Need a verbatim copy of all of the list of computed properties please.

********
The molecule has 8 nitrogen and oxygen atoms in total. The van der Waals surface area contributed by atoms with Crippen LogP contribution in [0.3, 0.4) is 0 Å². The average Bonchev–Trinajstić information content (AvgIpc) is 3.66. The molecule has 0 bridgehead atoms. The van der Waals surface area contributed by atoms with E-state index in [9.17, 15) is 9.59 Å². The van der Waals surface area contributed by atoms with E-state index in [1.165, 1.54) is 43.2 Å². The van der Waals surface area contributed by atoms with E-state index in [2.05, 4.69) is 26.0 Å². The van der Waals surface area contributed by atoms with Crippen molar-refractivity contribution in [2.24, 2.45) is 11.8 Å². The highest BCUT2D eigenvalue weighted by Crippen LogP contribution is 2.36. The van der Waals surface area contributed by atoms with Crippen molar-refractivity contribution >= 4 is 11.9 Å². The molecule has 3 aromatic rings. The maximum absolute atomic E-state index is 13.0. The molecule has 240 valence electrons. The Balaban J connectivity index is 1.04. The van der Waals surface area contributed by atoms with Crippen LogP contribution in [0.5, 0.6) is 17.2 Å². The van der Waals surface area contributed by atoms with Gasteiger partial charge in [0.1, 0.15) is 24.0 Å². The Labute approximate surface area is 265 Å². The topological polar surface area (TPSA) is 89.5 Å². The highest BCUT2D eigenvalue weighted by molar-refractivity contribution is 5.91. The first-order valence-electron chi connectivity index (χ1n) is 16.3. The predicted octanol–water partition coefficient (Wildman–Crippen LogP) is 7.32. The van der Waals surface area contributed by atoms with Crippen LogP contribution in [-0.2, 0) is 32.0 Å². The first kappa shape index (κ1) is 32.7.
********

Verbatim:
The molecule has 8 nitrogen and oxygen atoms in total. The van der Waals surface area contributed by atoms with Crippen LogP contribution in [0.3, 0.4) is 0 Å². The average Bonchev–Trinajstić information content (AvgIpc) is 3.66. The molecule has 0 bridgehead atoms. The van der Waals surface area contributed by atoms with E-state index in [9.17, 15) is 9.59 Å². The van der Waals surface area contributed by atoms with E-state index in [1.165, 1.54) is 43.2 Å². The van der Waals surface area contributed by atoms with E-state index in [2.05, 4.69) is 26.0 Å². The van der Waals surface area contributed by atoms with Crippen molar-refractivity contribution in [2.24, 2.45) is 11.8 Å². The highest BCUT2D eigenvalue weighted by Crippen LogP contribution is 2.36. The van der Waals surface area contributed by atoms with Crippen molar-refractivity contribution >= 4 is 11.9 Å². The molecule has 3 aromatic rings. The maximum absolute atomic E-state index is 13.0. The molecule has 240 valence electrons. The Balaban J connectivity index is 1.04. The van der Waals surface area contributed by atoms with Crippen LogP contribution in [0.5, 0.6) is 17.2 Å². The van der Waals surface area contributed by atoms with Gasteiger partial charge in [0.1, 0.15) is 24.0 Å². The Labute approximate surface area is 265 Å². The topological polar surface area (TPSA) is 89.5 Å². The highest BCUT2D eigenvalue weighted by molar-refractivity contribution is 5.91. The first-order valence-electron chi connectivity index (χ1n) is 16.3. The predicted octanol–water partition coefficient (Wildman–Crippen LogP) is 7.32. The van der Waals surface area contributed by atoms with Crippen LogP contribution in [-0.2, 0) is 32.0 Å². The first kappa shape index (κ1) is 32.7.